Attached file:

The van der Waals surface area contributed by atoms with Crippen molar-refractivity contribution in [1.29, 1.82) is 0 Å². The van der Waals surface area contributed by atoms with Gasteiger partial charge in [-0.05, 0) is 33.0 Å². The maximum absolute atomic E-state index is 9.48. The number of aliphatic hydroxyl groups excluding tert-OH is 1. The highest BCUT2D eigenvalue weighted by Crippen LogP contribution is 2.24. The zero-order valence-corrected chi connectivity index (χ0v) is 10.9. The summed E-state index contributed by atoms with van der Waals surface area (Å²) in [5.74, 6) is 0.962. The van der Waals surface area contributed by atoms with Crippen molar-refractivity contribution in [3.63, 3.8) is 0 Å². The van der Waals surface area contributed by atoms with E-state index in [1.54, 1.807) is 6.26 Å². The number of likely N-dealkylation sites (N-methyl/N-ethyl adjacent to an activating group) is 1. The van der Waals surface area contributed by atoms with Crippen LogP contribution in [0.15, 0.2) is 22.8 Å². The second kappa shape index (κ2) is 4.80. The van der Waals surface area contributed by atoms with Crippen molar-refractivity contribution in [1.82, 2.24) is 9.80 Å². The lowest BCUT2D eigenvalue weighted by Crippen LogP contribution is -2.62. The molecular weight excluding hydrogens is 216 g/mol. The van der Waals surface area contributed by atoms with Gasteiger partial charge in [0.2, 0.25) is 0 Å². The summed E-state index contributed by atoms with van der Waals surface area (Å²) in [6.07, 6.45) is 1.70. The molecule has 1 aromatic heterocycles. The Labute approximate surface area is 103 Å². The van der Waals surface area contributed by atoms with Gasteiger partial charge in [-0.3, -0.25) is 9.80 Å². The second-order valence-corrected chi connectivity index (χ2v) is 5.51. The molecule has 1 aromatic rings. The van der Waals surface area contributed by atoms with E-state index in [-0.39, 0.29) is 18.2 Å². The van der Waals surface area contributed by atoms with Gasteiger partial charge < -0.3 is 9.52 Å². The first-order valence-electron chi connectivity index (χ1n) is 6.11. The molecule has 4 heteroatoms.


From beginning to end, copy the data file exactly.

The van der Waals surface area contributed by atoms with Crippen molar-refractivity contribution in [1.29, 1.82) is 0 Å². The van der Waals surface area contributed by atoms with Gasteiger partial charge in [-0.05, 0) is 33.0 Å². The maximum absolute atomic E-state index is 9.48. The number of aliphatic hydroxyl groups excluding tert-OH is 1. The highest BCUT2D eigenvalue weighted by Crippen LogP contribution is 2.24. The zero-order valence-corrected chi connectivity index (χ0v) is 10.9. The summed E-state index contributed by atoms with van der Waals surface area (Å²) in [5.74, 6) is 0.962. The van der Waals surface area contributed by atoms with Crippen molar-refractivity contribution in [3.63, 3.8) is 0 Å². The van der Waals surface area contributed by atoms with E-state index in [1.54, 1.807) is 6.26 Å². The number of likely N-dealkylation sites (N-methyl/N-ethyl adjacent to an activating group) is 1. The van der Waals surface area contributed by atoms with Crippen LogP contribution in [0.15, 0.2) is 22.8 Å². The second kappa shape index (κ2) is 4.80. The van der Waals surface area contributed by atoms with Crippen molar-refractivity contribution in [1.82, 2.24) is 9.80 Å². The lowest BCUT2D eigenvalue weighted by Crippen LogP contribution is -2.62. The molecular weight excluding hydrogens is 216 g/mol. The van der Waals surface area contributed by atoms with Gasteiger partial charge in [0.2, 0.25) is 0 Å². The summed E-state index contributed by atoms with van der Waals surface area (Å²) in [6.07, 6.45) is 1.70. The molecule has 1 aromatic heterocycles. The Labute approximate surface area is 103 Å². The van der Waals surface area contributed by atoms with Gasteiger partial charge in [-0.3, -0.25) is 9.80 Å². The second-order valence-corrected chi connectivity index (χ2v) is 5.51. The molecule has 1 aromatic rings. The van der Waals surface area contributed by atoms with E-state index in [-0.39, 0.29) is 18.2 Å². The van der Waals surface area contributed by atoms with Gasteiger partial charge < -0.3 is 9.52 Å². The first-order valence-electron chi connectivity index (χ1n) is 6.11. The molecule has 4 heteroatoms.